Posted September 8, 2019 by Andrew Cathie in Feature
 
 

The Coalition’s Colin Penty talks Gears 5 and its art


With the release of Gears 5 imminent, Rocket Chainsaw had the opportunity to head over and check out the massive Gears Ink launch party held by Xbox in Melbourne, Australia. Amid the sound of chainsaws tearing through Swarm flesh and tattoo needles inking the skin of Gears of War megafans, Andrew had the opportunity to chat to Colin Penty, Technical Art Director on Gears 5, about his experiences working on the game.

 

Andrew: First of all, thank you for taking the time to talk to me today… let’s jump straight into it! So as Technical Art Director, what were your main responsibilities working on Gears 5?

Colin: Yeah, I think in pre-production of Gears 5 it was like maybe helping the art team figure out what visual leaps we can make over Gears 4, how can we make this look better, how can we improve shaders, and lighting, and materials, and all that. And then as the project goes on and starts becoming a bit more about performance and memory and “Hey, that art that we all built, let’s make sure that’s running on an Xbox!”, and testing on the Xbox. Obviously, with the push to 60FPS on Xbox One X, that was a really important thing for us, so we really had to make sure all of our art hit certain criteria, so we were a little bit less forgiving than, say, Gears 4 with the whole “Hey, artists, the way you built that, that’s just not going to work at 60FPS, you’re going to need to rebuild this thing in a different way.” There wasn’t too much of that, though. So, yeah, I guess that sounds like Good Cop/Bad Cop, a little bit of both.

Andrew: So that was something, with Gears of War 4, that it was considered a pretty incredible technical achievement on both PC and Xbox, what was it like working with Gears 5 making the technological leap with everything as well as increasing the FPS and still trying to maintain that performance across the board?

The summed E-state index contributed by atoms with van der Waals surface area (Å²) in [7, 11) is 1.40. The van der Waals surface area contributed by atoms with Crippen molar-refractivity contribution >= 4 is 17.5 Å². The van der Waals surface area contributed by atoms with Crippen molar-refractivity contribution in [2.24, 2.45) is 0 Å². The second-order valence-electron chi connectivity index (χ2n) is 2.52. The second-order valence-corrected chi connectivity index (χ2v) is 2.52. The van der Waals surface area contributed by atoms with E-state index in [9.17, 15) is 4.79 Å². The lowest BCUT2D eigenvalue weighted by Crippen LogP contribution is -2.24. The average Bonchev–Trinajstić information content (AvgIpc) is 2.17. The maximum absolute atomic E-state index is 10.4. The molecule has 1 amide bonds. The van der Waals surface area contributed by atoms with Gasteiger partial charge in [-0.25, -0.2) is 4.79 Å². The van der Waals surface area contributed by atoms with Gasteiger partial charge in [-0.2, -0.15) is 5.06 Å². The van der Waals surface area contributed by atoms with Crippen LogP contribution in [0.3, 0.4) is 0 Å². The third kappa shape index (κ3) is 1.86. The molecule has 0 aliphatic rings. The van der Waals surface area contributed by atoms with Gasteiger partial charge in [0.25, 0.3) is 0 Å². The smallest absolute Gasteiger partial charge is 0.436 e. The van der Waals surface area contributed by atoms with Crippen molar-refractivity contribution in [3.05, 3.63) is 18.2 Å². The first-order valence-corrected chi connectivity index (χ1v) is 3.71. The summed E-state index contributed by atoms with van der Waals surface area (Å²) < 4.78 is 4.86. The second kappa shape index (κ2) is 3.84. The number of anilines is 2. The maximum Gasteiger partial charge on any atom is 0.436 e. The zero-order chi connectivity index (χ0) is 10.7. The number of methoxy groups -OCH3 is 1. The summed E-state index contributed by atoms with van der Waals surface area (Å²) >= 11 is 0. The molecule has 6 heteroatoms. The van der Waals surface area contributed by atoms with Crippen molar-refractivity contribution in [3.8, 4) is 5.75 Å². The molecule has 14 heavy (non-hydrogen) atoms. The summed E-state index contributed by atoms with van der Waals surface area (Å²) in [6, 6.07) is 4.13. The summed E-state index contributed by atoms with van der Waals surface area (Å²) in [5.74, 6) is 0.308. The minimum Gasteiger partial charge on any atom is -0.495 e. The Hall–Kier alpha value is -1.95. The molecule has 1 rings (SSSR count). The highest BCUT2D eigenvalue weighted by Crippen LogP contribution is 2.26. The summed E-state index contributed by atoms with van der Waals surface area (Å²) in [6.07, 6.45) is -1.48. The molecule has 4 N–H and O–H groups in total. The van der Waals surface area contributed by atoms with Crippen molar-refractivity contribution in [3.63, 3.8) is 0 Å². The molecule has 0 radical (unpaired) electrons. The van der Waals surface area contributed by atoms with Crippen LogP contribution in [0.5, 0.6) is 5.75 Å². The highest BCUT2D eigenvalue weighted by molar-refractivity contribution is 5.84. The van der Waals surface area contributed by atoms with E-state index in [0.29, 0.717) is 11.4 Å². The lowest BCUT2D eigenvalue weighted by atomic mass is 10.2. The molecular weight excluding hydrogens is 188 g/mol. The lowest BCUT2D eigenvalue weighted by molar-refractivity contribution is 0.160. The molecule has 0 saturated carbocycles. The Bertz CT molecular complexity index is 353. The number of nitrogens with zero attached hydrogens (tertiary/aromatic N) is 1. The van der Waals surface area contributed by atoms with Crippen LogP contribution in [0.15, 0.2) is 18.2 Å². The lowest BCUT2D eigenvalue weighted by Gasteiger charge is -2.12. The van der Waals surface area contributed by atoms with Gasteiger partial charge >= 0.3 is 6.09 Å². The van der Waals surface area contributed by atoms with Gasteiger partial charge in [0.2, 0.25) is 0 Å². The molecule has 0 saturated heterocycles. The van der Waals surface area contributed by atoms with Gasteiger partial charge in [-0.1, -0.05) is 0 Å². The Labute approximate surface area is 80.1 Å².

Colin: Haha, sounds hard, right? Sounds hard. Yeah, it was really hard. But, it was like a thing where we had to really believe, we had to get by with the whole team on the 60FPS thing. If any one group didn’t believe in it, it made it really hard, and so to make people believe in it you have to kind of tell the artists, “Hey, it’s not gonna look worse, it’s actually gonna look better.” And that was sort of like my messaging for about a year and a half in the middle of the project. It was just like, “Artists, don’t worry, I know that 60FPS is scary, but we’re actually gonna make it look better!” And they were like, “We don’t believe you!” and we were like, “No, it’s gonna look better!”. So I think we did make it look a lot better in Gears 5. And so that was hard to pull off, but I’m really happy with the results. Does that answer your question? I’ve forgotten your question. Laughter

Andrew: So at the moment I’m halfway through Act 3, I think, and something that I’ve noticed is that the game employs a lot more open space than the series has in the past. What was it like adapting to that style from the linear style of the past?

Colin: That was a huge challenge and learning experience for our team. It kind of started off with design and having to figure out, and to be honest this was probably the hardest part, was how do you design an open-world area? Because it’s not an open-world game, per se, but it’s like a large environment. How do you design an environment like that and make it fun, still, and make sure you’re not just on the skiff for 10 minutes and just going from point A to point B, because that’s not fun. And so, we made sure the skiff handles properly and make sure there’s enough to do out there, and so we kind of had to let design churn on that for a while. And once that was nailed down, then it was for the technical and artistic challenges of getting that to all look beautiful, and to not look out of place, compared to the linear levels, right? You want to maintain the same visual quality bar that the linear levels have. How do you do that when it’s fifty times bigger than one of those levels? So we had to do a lot of tricks, like we couldn’t rely on baked shadows anymore, we had to go to all real-time shadows because we just couldn’t afford all the memory it would take to store those shadow maps. So we had to make a lot of fundamental technical decisions, and then of course getting all of those elements running at 60FPS was also it’s own challenge, fitting it into memory.